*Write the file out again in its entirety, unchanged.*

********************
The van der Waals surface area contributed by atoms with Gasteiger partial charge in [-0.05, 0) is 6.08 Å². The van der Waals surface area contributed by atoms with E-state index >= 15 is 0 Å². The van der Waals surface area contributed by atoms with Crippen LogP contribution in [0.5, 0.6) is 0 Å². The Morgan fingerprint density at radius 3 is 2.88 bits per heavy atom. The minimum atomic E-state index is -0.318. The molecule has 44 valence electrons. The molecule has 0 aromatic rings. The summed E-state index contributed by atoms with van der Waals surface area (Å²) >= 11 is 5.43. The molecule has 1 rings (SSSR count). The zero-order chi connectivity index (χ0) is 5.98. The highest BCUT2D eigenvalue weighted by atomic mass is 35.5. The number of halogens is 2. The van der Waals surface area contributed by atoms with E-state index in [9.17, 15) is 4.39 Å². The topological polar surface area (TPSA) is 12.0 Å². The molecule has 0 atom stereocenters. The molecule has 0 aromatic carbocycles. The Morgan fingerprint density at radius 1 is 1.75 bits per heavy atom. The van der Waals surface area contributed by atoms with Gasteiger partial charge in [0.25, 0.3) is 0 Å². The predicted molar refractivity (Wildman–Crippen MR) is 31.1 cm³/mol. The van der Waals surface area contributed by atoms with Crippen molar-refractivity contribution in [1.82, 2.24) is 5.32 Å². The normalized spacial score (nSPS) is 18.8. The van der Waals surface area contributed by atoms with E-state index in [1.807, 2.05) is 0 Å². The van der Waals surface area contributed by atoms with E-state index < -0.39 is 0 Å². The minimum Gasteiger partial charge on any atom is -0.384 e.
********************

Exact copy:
The van der Waals surface area contributed by atoms with Gasteiger partial charge in [-0.05, 0) is 6.08 Å². The van der Waals surface area contributed by atoms with E-state index >= 15 is 0 Å². The van der Waals surface area contributed by atoms with Crippen LogP contribution in [0.5, 0.6) is 0 Å². The Morgan fingerprint density at radius 3 is 2.88 bits per heavy atom. The minimum atomic E-state index is -0.318. The molecule has 44 valence electrons. The molecule has 0 aromatic rings. The summed E-state index contributed by atoms with van der Waals surface area (Å²) >= 11 is 5.43. The molecule has 1 rings (SSSR count). The zero-order chi connectivity index (χ0) is 5.98. The highest BCUT2D eigenvalue weighted by atomic mass is 35.5. The number of halogens is 2. The van der Waals surface area contributed by atoms with E-state index in [9.17, 15) is 4.39 Å². The topological polar surface area (TPSA) is 12.0 Å². The molecule has 0 atom stereocenters. The molecule has 0 aromatic carbocycles. The Morgan fingerprint density at radius 1 is 1.75 bits per heavy atom. The van der Waals surface area contributed by atoms with Gasteiger partial charge in [0.25, 0.3) is 0 Å². The predicted molar refractivity (Wildman–Crippen MR) is 31.1 cm³/mol. The van der Waals surface area contributed by atoms with Crippen molar-refractivity contribution in [1.82, 2.24) is 5.32 Å². The normalized spacial score (nSPS) is 18.8. The van der Waals surface area contributed by atoms with E-state index in [1.807, 2.05) is 0 Å². The van der Waals surface area contributed by atoms with E-state index < -0.39 is 0 Å². The minimum Gasteiger partial charge on any atom is -0.384 e.